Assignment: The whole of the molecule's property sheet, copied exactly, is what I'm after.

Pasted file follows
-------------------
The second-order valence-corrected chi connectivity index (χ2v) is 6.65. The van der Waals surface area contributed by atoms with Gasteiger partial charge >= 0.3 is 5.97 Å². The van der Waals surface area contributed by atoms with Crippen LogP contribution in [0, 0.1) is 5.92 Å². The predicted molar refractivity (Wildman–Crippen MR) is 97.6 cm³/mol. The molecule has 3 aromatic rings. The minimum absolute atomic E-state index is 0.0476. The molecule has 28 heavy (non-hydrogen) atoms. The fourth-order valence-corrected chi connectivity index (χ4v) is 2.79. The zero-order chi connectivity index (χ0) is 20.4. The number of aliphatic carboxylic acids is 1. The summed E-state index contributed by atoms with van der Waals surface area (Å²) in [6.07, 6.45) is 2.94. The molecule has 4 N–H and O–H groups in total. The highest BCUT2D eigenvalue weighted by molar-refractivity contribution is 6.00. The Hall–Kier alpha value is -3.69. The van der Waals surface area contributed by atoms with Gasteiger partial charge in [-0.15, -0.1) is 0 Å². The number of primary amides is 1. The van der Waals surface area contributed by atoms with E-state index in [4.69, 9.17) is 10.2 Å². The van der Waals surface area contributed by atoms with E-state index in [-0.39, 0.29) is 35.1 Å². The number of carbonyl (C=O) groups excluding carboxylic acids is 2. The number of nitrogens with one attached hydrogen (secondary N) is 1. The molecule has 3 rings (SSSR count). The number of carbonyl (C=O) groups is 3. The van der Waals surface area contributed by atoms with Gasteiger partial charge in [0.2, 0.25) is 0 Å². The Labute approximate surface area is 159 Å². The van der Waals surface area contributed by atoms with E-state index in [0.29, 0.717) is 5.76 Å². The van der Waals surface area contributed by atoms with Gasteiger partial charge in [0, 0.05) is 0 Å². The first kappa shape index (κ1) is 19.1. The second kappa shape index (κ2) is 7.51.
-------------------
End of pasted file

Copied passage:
The second-order valence-corrected chi connectivity index (χ2v) is 6.65. The van der Waals surface area contributed by atoms with Gasteiger partial charge >= 0.3 is 5.97 Å². The van der Waals surface area contributed by atoms with Crippen LogP contribution in [0, 0.1) is 5.92 Å². The predicted molar refractivity (Wildman–Crippen MR) is 97.6 cm³/mol. The molecule has 3 aromatic rings. The minimum absolute atomic E-state index is 0.0476. The molecule has 28 heavy (non-hydrogen) atoms. The fourth-order valence-corrected chi connectivity index (χ4v) is 2.79. The zero-order chi connectivity index (χ0) is 20.4. The number of aliphatic carboxylic acids is 1. The summed E-state index contributed by atoms with van der Waals surface area (Å²) in [6.07, 6.45) is 2.94. The molecule has 4 N–H and O–H groups in total. The highest BCUT2D eigenvalue weighted by molar-refractivity contribution is 6.00. The Hall–Kier alpha value is -3.69. The van der Waals surface area contributed by atoms with Gasteiger partial charge in [-0.15, -0.1) is 0 Å². The number of primary amides is 1. The van der Waals surface area contributed by atoms with E-state index in [4.69, 9.17) is 10.2 Å². The van der Waals surface area contributed by atoms with E-state index in [-0.39, 0.29) is 35.1 Å². The number of carbonyl (C=O) groups excluding carboxylic acids is 2. The number of nitrogens with one attached hydrogen (secondary N) is 1. The molecule has 3 rings (SSSR count). The number of carbonyl (C=O) groups is 3. The van der Waals surface area contributed by atoms with Gasteiger partial charge in [0.2, 0.25) is 0 Å². The Labute approximate surface area is 159 Å². The van der Waals surface area contributed by atoms with E-state index in [0.29, 0.717) is 5.76 Å². The van der Waals surface area contributed by atoms with Gasteiger partial charge in [0, 0.05) is 0 Å². The first kappa shape index (κ1) is 19.1. The second kappa shape index (κ2) is 7.51.